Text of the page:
When hiking through a forest, some people are wary of wildlife. Others look out for poisonous plants or unique trees. But artist Matthew Ronay searches for nature's edible fungus: the mushroom.
"It's really a Zen practice— you're not thinking about the past or future," he says. "It's about the pleasure of finding something strange."
Ronay appreciates the strange. It's characteristic of his latest
The works were inspired by deep-sea creatures, mushrooms, microscopic science, botany, and biology. Life processes such as mitosis, fertilization, birth, death, and cancer mutation are all on display in Ronay's buoyantly colorful collection. For every amazing and positive element, there's an equally destructive, frightening one. There is beauty, mystery, and decrepitude. The pieces, which are all made of wood, fill the window-lined Patricia Papper Project Gallery, adjacent to the museum's entrance.
"My inspiration [in] science is probably due in large part to my misreading of it," Ronay says. "I use science or biology to kind of see and back up other inclinations that I might have. [For instance,] when two people come together erotically, in that moment of two things unifying, the two parts kind of die and make one part."
Ronay's work has always been fueled by his surroundings. At 13 years old in his hometown of Louisville, Kentucky, he created punk-music zines with a good friend. It was the early '90s, and he was surrounded by a fertile Midwestern punk scene that gave way to indie groups Slint and Crain. With a Canon A1 camera in hand, he ventured into the streets and took photos of what he found.
"We were just annoying skate rats, skateboarding, and getting on people's nerves," he recalls, "but we had our own zines where we could review records and concerts and make fun of people."
Ronay then began training with Louisville artist Paul Fields. The late sculptor, known for organic marble pieces exhibited in Louisville parks, triggered Ronay's interest in the physical. Fields created from rock realistically smooth curves and ripples. He showed Ronay how to do it.
"It was difficult — I didn't continue to work with marble," Ronay says. But he had found his calling. "Intuitively, my body understands the physical space. I try to create forms by subtracting materials."
Now 40, Ronay has shifted his work from literal representations of the psychology of life and death to abstractions. His earlier sculptures included disembodied limbs and pancakes. These literal representations have found homes in the collections of New York's Museum of Modern Art and the Whitney Museum of American Art. His work has roots in that of surrealist masters such as Yves Tanguy.
His more recent shows have been influenced by biological processes. A 2014 exhibit at the Andrea Rosen Gallery in New York City featured saturated gouaches representing the respiratory system. Though two-dimensional, the pieces felt alive. "When I was younger, it was more blatant and the work was more about sex and death," Ronay says. "As I've aged, the work has become more abstracted and more open-ended and personal."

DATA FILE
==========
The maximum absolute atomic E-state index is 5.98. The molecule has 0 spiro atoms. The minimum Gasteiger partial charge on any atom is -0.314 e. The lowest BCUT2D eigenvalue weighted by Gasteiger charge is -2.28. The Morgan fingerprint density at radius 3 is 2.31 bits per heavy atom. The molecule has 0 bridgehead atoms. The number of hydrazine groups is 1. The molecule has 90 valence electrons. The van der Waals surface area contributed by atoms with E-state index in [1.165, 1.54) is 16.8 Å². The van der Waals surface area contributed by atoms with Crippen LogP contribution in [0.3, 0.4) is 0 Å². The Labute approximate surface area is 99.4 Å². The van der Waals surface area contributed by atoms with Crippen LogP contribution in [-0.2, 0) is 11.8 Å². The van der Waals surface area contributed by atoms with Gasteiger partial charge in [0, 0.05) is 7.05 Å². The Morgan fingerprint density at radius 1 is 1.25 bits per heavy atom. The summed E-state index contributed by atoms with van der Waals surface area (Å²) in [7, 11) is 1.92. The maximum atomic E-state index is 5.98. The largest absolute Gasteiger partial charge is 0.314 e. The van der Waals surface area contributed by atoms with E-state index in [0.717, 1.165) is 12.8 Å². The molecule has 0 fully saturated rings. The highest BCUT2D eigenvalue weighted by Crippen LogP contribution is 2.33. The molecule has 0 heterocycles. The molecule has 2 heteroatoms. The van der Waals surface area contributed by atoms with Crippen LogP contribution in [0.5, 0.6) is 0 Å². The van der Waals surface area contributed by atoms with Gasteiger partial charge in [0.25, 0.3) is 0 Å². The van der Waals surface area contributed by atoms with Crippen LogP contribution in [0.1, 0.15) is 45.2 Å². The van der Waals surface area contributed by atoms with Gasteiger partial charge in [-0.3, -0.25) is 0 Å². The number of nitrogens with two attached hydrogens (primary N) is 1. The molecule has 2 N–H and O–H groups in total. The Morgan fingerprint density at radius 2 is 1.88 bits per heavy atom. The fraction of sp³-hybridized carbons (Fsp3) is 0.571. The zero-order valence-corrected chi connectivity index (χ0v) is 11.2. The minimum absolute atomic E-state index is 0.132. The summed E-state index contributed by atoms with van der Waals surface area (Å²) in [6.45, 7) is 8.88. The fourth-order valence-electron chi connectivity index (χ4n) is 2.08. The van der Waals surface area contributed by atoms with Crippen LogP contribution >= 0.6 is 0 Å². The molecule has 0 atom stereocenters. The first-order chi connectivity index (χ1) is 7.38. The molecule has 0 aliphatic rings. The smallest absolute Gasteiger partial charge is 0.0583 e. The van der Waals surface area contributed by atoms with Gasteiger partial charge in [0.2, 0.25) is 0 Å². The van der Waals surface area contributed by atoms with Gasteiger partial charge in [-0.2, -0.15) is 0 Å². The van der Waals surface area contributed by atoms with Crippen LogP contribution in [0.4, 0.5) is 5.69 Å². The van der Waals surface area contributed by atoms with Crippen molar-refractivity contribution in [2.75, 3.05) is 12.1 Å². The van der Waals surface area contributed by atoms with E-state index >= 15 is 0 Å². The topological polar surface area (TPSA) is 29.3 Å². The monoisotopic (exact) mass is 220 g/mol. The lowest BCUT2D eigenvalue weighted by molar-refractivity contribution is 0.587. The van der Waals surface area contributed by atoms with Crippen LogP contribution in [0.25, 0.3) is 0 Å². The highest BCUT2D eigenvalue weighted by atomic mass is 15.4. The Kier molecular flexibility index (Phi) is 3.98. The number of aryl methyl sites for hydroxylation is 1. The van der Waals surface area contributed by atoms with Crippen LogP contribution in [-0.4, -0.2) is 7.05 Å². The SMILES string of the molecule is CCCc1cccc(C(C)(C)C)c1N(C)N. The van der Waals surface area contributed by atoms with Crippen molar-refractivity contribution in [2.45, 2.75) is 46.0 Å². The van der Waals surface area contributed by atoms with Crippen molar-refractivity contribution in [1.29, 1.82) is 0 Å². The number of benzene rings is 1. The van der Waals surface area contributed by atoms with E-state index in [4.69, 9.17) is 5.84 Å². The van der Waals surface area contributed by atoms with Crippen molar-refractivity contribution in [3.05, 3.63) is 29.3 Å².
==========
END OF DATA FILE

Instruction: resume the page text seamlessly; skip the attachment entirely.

Ronay's work is also based in pulsating color. Though he is color blind, his pieces are defined by this sensitivity. He communicates powerful emotions through color. "I can't take color for granted," he says. "I can't use the same language like a normal person might use. So for that reason, I look at color as a way of wonderment. What is it? Is it turquoise, or is it purple? It's hard for me to tell, so I spend a lot of time thinking of color."
His wife Bengü, who is a graphic designer, collaborates with Ronay to achieve the appropriate and intended color temperature. "I work with my wife on palettes, and we discuss how I can tell the story I want. If I want something to feel alive, like a plant, we go through possibilities to think of how to do that."
Ronay began working on When Two Are in One while on a site visit in August. He drew his visions as "large and autonomous of the outdoor space." From a slew of drawings, he finally chose the 11 pieces on display at PAMM. Despite a squishy sensibility, each piece is made of varying combinations of basswood, plastic, steel, dye, and gouache. One sculpture, whose working title takes its name from the Roman god of beginnings, Janus, stands at four feet tall, dripping soft-pink pellets and oozing a yellow membrane.
Two summers ago, Ronay was on an artist's retreat in Heiligenberg, Germany, working on gouaches. The lush forest was a welcome escape from his Williamsburg, Brooklyn home. For a month and a half, he would meditate, hike, and forage for mushrooms daily.
"It really recharged my soul. One of the goals or qualities that I seek the most is to create sculptures that are not so much made by a person but grown," he says. "When you look at a tree and see hundreds of thousands of leaves, [you know] it's such an impossibility to create that with your hands... it grew itself."
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When he's not foraging or working in his Brooklyn studio six days a week, Ronay plays in the electronic art band Lobotomaxxx. An early iteration of the band performed at Vizcaya during Art Basel 2007. The bandmates dress up in colorful space-age costumes, make noise, dance, and perform onstage. "It's punk, industrial, more like absurdist modern dance and speaking in tones," he says. "It's very abstract."
This week, Ronay will be present at PAMM to talk about five individuals who have influenced his artistic practice. The talk will explore ideas in wavelengths, biology, maps, and mysticism.
When Two Are in One
Thursday, March 10, through January 15, 2017, at Pérez Art Museum Miami, 1103 Biscayne Blvd., Miami; 305-375-3000; visitpamm.org. Admission costs $16. Hours are 10 a.m. to 9 p.m. Thursday and 10 a.m. to 6 p.m. the rest of the week except Wednesday, when PAMM is closed.